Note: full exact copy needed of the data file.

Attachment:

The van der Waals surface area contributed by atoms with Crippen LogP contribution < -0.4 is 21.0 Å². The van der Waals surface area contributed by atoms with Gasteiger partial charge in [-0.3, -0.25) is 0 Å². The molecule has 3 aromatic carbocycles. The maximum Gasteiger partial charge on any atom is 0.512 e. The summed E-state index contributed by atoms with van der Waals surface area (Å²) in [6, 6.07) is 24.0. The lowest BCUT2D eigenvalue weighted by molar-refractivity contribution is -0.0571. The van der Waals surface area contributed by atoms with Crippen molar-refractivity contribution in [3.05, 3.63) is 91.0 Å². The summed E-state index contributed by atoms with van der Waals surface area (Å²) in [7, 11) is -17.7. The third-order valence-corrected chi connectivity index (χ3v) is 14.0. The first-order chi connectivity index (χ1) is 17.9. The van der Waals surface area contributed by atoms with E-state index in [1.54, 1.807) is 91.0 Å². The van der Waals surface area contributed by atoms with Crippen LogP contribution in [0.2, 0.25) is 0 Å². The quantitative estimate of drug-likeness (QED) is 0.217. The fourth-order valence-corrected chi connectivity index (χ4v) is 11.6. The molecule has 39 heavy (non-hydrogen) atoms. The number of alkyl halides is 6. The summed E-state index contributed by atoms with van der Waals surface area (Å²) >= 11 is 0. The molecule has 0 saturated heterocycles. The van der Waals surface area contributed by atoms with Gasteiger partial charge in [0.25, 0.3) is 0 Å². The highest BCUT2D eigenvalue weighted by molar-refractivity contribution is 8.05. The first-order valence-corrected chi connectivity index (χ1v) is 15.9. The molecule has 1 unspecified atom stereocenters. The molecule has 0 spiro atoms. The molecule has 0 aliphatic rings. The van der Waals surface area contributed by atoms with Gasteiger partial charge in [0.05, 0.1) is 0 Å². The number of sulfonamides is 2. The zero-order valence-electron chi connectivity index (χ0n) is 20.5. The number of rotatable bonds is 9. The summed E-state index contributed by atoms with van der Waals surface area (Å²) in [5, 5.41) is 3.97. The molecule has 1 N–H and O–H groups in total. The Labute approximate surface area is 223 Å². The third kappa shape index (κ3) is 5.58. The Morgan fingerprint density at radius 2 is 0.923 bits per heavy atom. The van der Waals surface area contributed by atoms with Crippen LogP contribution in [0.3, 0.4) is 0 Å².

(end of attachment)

The van der Waals surface area contributed by atoms with Crippen LogP contribution < -0.4 is 21.0 Å². The van der Waals surface area contributed by atoms with Gasteiger partial charge in [-0.3, -0.25) is 0 Å². The molecule has 3 aromatic carbocycles. The maximum Gasteiger partial charge on any atom is 0.512 e. The summed E-state index contributed by atoms with van der Waals surface area (Å²) in [6, 6.07) is 24.0. The lowest BCUT2D eigenvalue weighted by molar-refractivity contribution is -0.0571. The van der Waals surface area contributed by atoms with Crippen molar-refractivity contribution in [3.05, 3.63) is 91.0 Å². The summed E-state index contributed by atoms with van der Waals surface area (Å²) in [7, 11) is -17.7. The third-order valence-corrected chi connectivity index (χ3v) is 14.0. The first-order chi connectivity index (χ1) is 17.9. The van der Waals surface area contributed by atoms with E-state index in [1.54, 1.807) is 91.0 Å². The van der Waals surface area contributed by atoms with Crippen LogP contribution in [0.2, 0.25) is 0 Å². The quantitative estimate of drug-likeness (QED) is 0.217. The fourth-order valence-corrected chi connectivity index (χ4v) is 11.6. The molecule has 39 heavy (non-hydrogen) atoms. The number of alkyl halides is 6. The summed E-state index contributed by atoms with van der Waals surface area (Å²) >= 11 is 0. The molecule has 0 saturated heterocycles. The van der Waals surface area contributed by atoms with Gasteiger partial charge in [0.25, 0.3) is 0 Å². The highest BCUT2D eigenvalue weighted by molar-refractivity contribution is 8.05. The first-order valence-corrected chi connectivity index (χ1v) is 15.9. The molecule has 1 unspecified atom stereocenters. The molecule has 0 spiro atoms. The molecule has 0 aliphatic rings. The van der Waals surface area contributed by atoms with Gasteiger partial charge in [0.05, 0.1) is 0 Å². The number of sulfonamides is 2. The zero-order valence-electron chi connectivity index (χ0n) is 20.5. The number of rotatable bonds is 9. The summed E-state index contributed by atoms with van der Waals surface area (Å²) in [5, 5.41) is 3.97. The molecule has 1 N–H and O–H groups in total. The Labute approximate surface area is 223 Å². The third kappa shape index (κ3) is 5.58. The Morgan fingerprint density at radius 2 is 0.923 bits per heavy atom. The van der Waals surface area contributed by atoms with Crippen LogP contribution in [0.3, 0.4) is 0 Å².